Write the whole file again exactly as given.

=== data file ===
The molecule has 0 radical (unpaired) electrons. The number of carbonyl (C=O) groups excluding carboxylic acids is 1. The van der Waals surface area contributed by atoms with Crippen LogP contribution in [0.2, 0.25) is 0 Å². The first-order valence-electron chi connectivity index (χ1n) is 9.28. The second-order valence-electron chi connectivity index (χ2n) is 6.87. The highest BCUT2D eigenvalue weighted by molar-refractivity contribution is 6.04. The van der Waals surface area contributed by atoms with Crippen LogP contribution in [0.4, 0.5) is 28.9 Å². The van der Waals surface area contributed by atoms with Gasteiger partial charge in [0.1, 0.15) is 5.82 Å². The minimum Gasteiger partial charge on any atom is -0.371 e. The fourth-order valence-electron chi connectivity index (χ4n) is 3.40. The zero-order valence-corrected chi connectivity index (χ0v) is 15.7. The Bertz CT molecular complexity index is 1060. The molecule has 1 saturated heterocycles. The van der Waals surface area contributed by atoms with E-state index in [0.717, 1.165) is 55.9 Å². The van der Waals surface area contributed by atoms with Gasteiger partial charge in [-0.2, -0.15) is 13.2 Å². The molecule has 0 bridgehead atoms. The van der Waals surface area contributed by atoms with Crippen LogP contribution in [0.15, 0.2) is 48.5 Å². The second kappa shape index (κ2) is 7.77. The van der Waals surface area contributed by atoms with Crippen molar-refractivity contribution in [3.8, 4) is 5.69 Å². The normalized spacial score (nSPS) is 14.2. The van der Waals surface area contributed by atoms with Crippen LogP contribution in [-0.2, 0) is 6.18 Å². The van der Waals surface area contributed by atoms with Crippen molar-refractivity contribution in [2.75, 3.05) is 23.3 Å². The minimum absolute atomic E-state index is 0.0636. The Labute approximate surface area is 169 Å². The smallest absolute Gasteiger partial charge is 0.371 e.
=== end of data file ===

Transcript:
The molecule has 0 radical (unpaired) electrons. The number of carbonyl (C=O) groups excluding carboxylic acids is 1. The van der Waals surface area contributed by atoms with Crippen LogP contribution in [0.2, 0.25) is 0 Å². The first-order valence-electron chi connectivity index (χ1n) is 9.28. The second-order valence-electron chi connectivity index (χ2n) is 6.87. The highest BCUT2D eigenvalue weighted by molar-refractivity contribution is 6.04. The van der Waals surface area contributed by atoms with Crippen LogP contribution in [0.4, 0.5) is 28.9 Å². The van der Waals surface area contributed by atoms with Gasteiger partial charge in [0.1, 0.15) is 5.82 Å². The minimum Gasteiger partial charge on any atom is -0.371 e. The fourth-order valence-electron chi connectivity index (χ4n) is 3.40. The zero-order valence-corrected chi connectivity index (χ0v) is 15.7. The Bertz CT molecular complexity index is 1060. The molecule has 1 saturated heterocycles. The van der Waals surface area contributed by atoms with E-state index in [0.717, 1.165) is 55.9 Å². The van der Waals surface area contributed by atoms with Gasteiger partial charge in [-0.2, -0.15) is 13.2 Å². The molecule has 0 bridgehead atoms. The van der Waals surface area contributed by atoms with Crippen LogP contribution in [0.15, 0.2) is 48.5 Å². The second kappa shape index (κ2) is 7.77. The van der Waals surface area contributed by atoms with Crippen molar-refractivity contribution in [3.8, 4) is 5.69 Å². The normalized spacial score (nSPS) is 14.2. The van der Waals surface area contributed by atoms with Crippen LogP contribution in [-0.2, 0) is 6.18 Å². The van der Waals surface area contributed by atoms with Crippen molar-refractivity contribution in [2.75, 3.05) is 23.3 Å². The minimum absolute atomic E-state index is 0.0636. The Labute approximate surface area is 169 Å². The smallest absolute Gasteiger partial charge is 0.371 e.